How to Remove a Splinter

Does your child panic when he gets a splinter? The good news is that you don't have to have a surgeon's steady hands to successful remove one. You just need to know what techniques will be the most successful for the situation at hand (or foot).

Splinter Removal Techniques

Here are some simple, but effective, ways to remove a splinter at home:

  • Soak the skin on the affected area in a bowl of warm water for several minutes. Sometimes this will be enough to soften the skin and help the foreign piece to come up to the surface. Then gently massage your child's skin to help move the piece out in the same spot where it entered in. A word of caution: don't soak a wood splinter, since this can make it worse.
  • Apply a piece of duct tape, a band aid, or even hair removal wax to the area of the skin where the splinter is. Let the sticky substance sit for a minute, then peel it off, hopefully taking the splinter out with it.
  • Numb the affected area thoroughly with ice or with baby teething ointment.  This will help to make it much less sensitive if you need to pull or prod at the spot.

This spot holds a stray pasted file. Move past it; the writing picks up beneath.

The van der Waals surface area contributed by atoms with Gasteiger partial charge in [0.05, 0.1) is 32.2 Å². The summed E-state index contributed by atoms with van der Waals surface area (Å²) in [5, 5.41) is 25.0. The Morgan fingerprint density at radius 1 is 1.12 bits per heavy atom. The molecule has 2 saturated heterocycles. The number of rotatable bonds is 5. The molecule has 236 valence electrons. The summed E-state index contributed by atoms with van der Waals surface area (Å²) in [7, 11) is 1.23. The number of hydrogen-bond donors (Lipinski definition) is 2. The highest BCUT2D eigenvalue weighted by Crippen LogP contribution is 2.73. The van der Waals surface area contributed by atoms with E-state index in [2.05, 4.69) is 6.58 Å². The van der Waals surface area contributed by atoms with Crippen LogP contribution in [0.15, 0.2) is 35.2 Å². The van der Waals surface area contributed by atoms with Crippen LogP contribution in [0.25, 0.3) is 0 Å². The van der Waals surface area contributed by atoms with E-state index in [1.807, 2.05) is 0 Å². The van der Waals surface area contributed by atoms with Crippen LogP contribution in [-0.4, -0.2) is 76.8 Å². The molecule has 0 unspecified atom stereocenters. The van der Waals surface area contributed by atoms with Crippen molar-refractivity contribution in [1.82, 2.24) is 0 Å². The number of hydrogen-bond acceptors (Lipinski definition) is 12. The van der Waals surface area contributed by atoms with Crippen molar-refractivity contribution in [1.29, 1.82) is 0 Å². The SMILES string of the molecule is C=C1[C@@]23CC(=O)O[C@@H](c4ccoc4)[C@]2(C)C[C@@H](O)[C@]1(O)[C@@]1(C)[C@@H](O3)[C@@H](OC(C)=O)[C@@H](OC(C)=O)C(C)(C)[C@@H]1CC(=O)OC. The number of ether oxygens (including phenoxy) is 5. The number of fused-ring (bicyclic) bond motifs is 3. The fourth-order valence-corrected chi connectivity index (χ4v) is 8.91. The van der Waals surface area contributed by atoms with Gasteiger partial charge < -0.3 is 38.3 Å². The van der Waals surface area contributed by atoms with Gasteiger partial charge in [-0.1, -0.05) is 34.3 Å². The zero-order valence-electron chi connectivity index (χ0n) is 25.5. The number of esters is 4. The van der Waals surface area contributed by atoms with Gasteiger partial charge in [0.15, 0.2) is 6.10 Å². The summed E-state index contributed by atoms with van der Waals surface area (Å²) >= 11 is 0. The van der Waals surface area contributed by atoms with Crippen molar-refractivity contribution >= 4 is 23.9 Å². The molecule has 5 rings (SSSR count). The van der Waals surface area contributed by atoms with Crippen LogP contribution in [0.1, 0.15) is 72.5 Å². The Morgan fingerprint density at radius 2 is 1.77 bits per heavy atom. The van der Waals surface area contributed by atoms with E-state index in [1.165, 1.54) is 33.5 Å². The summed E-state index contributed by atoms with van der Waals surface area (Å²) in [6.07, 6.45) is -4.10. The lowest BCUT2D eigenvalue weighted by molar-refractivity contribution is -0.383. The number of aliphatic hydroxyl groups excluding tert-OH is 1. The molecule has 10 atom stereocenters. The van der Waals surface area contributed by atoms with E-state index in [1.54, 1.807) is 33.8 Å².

• Tweezers and/or a needle can be good splinter removal tools to use. Just be sure to sterilize them with rubbing alcohol first to remove any germs. Then if the splinter is close to the surface, you can use a needle to lift up the skin and pull the splinter out. For a deeper splinter with an end that's sticking out, tweezers may enable you to get a good enough grip to grab the exposed piece and pull it out at the angle it went in.

When All Else Fails

If none of these splinter removal techniques work, there's usually no need to panic. Most splinters will work themselves out on their own within a few days. In the meantime, carefully clean the area with hydrogen peroxide and apply an antibacterial ointment daily to prevent infection from setting in. Stay on the lookout for signs that your child's skin may be becoming infected. This can include redness and swelling at the splinter site, along with a red streak or puss. Sometimes a fever can also occur. If your child has any of these symptoms, see your pediatrician right away.

Sources: Foundation

Seattle Children's Hospital